Roleplaying games are usually quite predictable when it comes to their settings. It’s hard to escape the usual ones: fantasy, post-apocalyptic and Sci-fi.
That’s all the more reason to praise the choice made by French studio Spiders to set The Technomancer on Mars, the Red Planet. Truth to be told, the developer already published Mars: War Logs in 2013; the setting is the same, though this time around the game takes place in another area with different characters.
The main character is still a Technomancer, though, as per the title. Technomancy will be a familiar term for those who dabble in science fiction reading; essentially, it is the ability to gain “magical” powers through technology. In this case, the powers mostly amount to the ability to use electricity both offensively (a bit like good ol’Emperor Palpatine in Star Wars) and defensively, for example by creating a magnetic shield to repel attacks for a while.
It is quite satisfying, to tell you the truth, but if you don’t feel that way you can just choose to improve your character in other areas. There are four skill trees in The Technomancer: one for technomancy and one each for the Rogue, Warrior and Guardian combat styles.
These are the same ones you could find in previous games by Spiders. The rogue style combines a one handed sword with a gun, the warrior style employs a two handed weapon like a staff and the guardian style uses mace and shield.
Unlike most other action RPGs, you don’t have to commit to just one combat style once and for all. In fact, you can switch seamlessly during combat between the different stances if you feel the need, though obviously you will only be able to specialize in two or three of the skill trees at most. I chose technomancy and the warrior style because I find that they mesh very well; the staff is not very fast but has lots of area of effect (AoE) attacks, which is an ideal tactic when enemies get stunned by my character’s electric attacks.
The combat was already well done in Mars: War Logs and Bound by Flame, but it’s been further improved here. The AI is quite good and while the game is no Dark Souls in terms of difficulty, it can be fairly challenging when played at Hard mode where dodging is often vital. Combat is also pretty nifty to look at, since the game occasionally slows time to let you appreciate the moves in a better way.
Furthermore, The Technomancer offers players the opportunity to approach combat stealthily. You may trigger stealth mode simply by clicking the left stick of your controller at any time. Unfortunately, the experience with stealth action is not as great; that’s mostly because the AI’s detection range goes unpredictably from too good to non-existent.
As with many roleplaying games, in The Technomancer you can sometimes resolve situations peacefully within dialogues; raising your character’s Charisma will help greatly towards that end.
Voice acting is decent, while the story itself eventually got interesting enough to keep me hooked on playing just because I wanted to progress in it, rather than merely out of a reviewer’s obligation.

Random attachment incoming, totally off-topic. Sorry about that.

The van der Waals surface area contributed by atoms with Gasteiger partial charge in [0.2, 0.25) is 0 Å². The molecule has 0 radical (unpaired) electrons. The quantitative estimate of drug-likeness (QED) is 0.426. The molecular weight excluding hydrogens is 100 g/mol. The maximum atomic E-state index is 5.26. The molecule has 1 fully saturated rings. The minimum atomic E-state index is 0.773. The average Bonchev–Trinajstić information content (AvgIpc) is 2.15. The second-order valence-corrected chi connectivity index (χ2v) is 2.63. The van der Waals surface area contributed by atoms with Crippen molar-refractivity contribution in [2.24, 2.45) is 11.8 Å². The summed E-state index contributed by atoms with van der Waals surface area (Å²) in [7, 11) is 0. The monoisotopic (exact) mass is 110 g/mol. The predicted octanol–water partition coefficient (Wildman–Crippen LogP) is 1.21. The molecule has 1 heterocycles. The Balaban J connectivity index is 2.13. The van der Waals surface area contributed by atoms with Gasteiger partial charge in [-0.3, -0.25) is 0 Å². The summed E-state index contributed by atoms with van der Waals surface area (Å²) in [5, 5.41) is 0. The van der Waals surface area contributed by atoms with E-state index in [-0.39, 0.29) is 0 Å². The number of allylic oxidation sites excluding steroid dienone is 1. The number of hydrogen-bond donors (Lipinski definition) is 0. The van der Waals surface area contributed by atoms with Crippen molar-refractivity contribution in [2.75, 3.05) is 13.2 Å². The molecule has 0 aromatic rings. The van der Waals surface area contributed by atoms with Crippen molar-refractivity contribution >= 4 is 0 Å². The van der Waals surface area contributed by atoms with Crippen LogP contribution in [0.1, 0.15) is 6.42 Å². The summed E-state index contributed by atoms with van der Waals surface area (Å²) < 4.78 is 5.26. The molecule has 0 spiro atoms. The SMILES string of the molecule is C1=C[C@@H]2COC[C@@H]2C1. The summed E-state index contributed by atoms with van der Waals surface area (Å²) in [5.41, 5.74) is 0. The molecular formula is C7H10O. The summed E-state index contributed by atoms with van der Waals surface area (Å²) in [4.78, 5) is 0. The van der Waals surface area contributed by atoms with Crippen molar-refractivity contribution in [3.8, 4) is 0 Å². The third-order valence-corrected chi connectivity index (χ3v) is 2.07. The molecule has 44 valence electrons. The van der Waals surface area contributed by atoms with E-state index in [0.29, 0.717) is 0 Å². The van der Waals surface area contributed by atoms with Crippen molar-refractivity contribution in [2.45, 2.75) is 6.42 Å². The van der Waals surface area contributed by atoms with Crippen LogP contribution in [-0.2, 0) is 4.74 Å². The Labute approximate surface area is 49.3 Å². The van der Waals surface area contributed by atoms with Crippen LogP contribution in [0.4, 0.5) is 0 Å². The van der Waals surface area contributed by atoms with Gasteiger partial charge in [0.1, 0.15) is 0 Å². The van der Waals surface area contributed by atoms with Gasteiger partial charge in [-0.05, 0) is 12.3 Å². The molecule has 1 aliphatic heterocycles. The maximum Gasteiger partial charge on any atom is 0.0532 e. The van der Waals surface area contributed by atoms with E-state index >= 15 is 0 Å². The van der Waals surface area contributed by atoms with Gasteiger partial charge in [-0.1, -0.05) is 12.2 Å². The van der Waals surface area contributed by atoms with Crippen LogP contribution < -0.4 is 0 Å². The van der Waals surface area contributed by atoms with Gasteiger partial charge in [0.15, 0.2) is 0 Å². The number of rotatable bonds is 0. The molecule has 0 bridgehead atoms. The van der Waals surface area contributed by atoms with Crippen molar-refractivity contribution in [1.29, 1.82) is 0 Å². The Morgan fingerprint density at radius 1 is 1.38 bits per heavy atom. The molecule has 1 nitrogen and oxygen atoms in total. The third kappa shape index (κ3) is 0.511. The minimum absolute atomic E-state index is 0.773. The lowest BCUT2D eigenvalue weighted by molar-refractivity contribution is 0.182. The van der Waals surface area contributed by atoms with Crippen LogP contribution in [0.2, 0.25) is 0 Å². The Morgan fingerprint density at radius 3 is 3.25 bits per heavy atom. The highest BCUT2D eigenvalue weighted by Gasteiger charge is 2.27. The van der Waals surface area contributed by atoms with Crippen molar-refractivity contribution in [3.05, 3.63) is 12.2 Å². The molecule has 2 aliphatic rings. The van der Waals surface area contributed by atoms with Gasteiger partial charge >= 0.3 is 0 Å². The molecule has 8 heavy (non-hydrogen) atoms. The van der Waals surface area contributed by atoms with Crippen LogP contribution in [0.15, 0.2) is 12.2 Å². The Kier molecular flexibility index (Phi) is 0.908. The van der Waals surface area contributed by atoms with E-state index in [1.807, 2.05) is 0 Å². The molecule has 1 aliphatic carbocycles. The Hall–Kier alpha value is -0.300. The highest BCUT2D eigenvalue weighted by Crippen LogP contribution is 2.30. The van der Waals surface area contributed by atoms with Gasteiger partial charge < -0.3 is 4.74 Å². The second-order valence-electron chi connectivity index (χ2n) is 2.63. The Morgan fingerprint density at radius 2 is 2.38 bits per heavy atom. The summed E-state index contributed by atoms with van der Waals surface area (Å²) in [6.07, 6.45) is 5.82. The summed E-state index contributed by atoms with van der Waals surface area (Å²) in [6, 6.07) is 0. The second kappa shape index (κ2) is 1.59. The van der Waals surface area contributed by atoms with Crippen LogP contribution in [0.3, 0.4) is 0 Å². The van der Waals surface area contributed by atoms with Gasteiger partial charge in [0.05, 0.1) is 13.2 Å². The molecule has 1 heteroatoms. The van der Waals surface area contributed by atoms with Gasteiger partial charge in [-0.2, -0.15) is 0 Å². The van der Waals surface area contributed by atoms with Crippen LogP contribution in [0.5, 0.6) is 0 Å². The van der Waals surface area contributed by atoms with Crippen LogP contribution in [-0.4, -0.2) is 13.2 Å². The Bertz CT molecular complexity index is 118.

This is the largest game Spiders ever made, and it shows. When we spoke with CEO Jehanne Rousseau, she told us that the main quest would take 25-30 hours, which could be bumped up to 50 when counting side quests.
After roughly 16 hours of gameplay, I feel confident that the promise has been kept. I did most but not all of the side quests so far and the story still feels a long way from its conclusion. The increased longevity also indirectly improved the depth of the characters featured in The Technomancer, since there are more quests detailing their motivations and showcasing their natures. There’s even a day/night cycle in place, which means that some quests will only be available at certain times of the day.
Zachariah, the game’s protagonist, has a rather unusual cast of companions ranging from a pop star turned spy to a mutant who acts dumb but turns out to be extremely smart. Players may choose two of them to bring into combat; while companions don’t have a levelling system, they can be equipped with better gear and they can be given basic orders on their overall stance (such as offensive/defensive/healing).
There’s also a relationship system in place between Zachariah and his companions. Aiding them in their personal situations will improve Zachariah’s standing, which can even lead to romance.
So far so good, but what’s the single most disappointing aspect of The Technomancer? That would easily be the size of the world you move in. While areas are definitely larger than in Spiders’ previous games, in the end it’s impossible not to feel funneled most of the time.
It’s a pity, because other than denying any sort of meaningful exploration this shortcoming also has the side effect of severely diminishing the player’s immersion into this fictional Mars. Few of the game’s locations actually feel like real places, whereas these days we are very much accustomed to large, seamless open worlds.
This is most likely the engine’s fault. The Technomancer is powered by the Silk engine, which is a version of the PhyreEngine modified in-house by Spiders. While the visuals have been considerably improved here to the extent that the game can look more than adequate under the right circumstances (the city of merchants, Noctis, is the most eye-catching locale thanks to its many lights), it seems pretty obvious that this engine can’t handle a true open world game.
Hopefully the developer will choose another engine for its next projects, like Epic’s Unreal Engine 4 (which is being used by several games due to be published soon by Focus Home Interactive). That said, if you’re ready to accept that you won’t be wandering off like you would in Fallout 4 or The Witcher 3 then The Technomancer is a solid purchase for RPG fans. If not at full price, at the very least once discounts kick in.